There is no doubt that James Booker lives on in his dazzling music — and now also through a candid and artful documentary. Bayou Maharajah is dedicated to the legendary New Orleans pianist, a genius musician and tormented soul who hypnotised crowds from the 1950s to the 1980s, and to whom Lily Kleber devotes a 98-minute homage: the “Prince of Piano”.
Bayou Maharajah follows Booker’s life chronologically, opening each chapter with colourful inserts of posters, painting a 360-degree picture of the musician, from his early success, the staggeringly young age at which he started touring for Little Richard, his career as an iconic American star (alongside The Coasters, Dizzy Gillespie and like) to his last gig.
Gay, one-eyed, junkie, absolutely out of control — Booker has every feature to make a charming and dangerous main character. Kleber presents a collection of extremely rare footage from concerts and interviews with the iconic pianist, while interviewing great names of the US music scene, colleagues and often also friends of the eccentric performer, creating an intimate commentary on his life from within his own circle.
Key figures of jazz and R’n’B, like John Parsons, Ron Cuccia, Allen Toussaint, Charles Neville and many more (including a few international guests jumping into the story from France, Russia, and wherever Booker left his mark), confide anecdotes of his rambunctious lifestyle, a rollercoaster of alcohol and drug problems, and extraordinary concerts that shall remain in the annals of rhythm’n’blues. Several grainy photographs add vibrant texture to the stolen moment – a great job of archival footage montage.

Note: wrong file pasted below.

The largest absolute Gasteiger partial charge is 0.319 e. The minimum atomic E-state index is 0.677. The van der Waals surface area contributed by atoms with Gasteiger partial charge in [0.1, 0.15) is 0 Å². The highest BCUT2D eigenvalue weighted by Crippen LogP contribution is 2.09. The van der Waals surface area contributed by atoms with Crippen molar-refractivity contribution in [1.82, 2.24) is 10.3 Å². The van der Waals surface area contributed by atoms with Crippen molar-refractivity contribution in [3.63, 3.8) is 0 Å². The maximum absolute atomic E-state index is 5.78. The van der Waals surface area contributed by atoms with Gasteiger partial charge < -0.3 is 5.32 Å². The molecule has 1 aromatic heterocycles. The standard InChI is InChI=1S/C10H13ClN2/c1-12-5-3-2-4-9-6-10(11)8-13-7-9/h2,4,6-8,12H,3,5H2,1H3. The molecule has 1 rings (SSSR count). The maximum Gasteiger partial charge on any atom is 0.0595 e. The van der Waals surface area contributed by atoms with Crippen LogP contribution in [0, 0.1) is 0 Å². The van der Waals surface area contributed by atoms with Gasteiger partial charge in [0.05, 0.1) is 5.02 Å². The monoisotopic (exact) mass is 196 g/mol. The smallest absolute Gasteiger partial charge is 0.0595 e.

With his unforgettable and unmistakable star-adorned pirate patch (the origin of which is explained in at least ten wild stories by different interviewees), the documentary gives off exactly the right vibe: cheeky, provocative, one might simply say “Booker-esque”. For lovers of jazz and rhythm’n’blues, or really for lovers of music in general, this is a film to savour in all its melodies and treasures. Somehow Lily Kleber manages to piece together a tapestry of sounds and glimpses into the past that gives an all-round picture of a musician whose music was as hard to grasp as it was impossible to ignore. Just as saxophonist Alvin “Red” Tyler mentions at the closing of this documentary, “trying to record Booker was like trying to catch the wind” — Kleber gets very close to that. Take a swig of rhythm.
Bayou Maharajah is released in selected cinemas on 8th July 2016.
Watch the trailer for Bayou Maharajah here:
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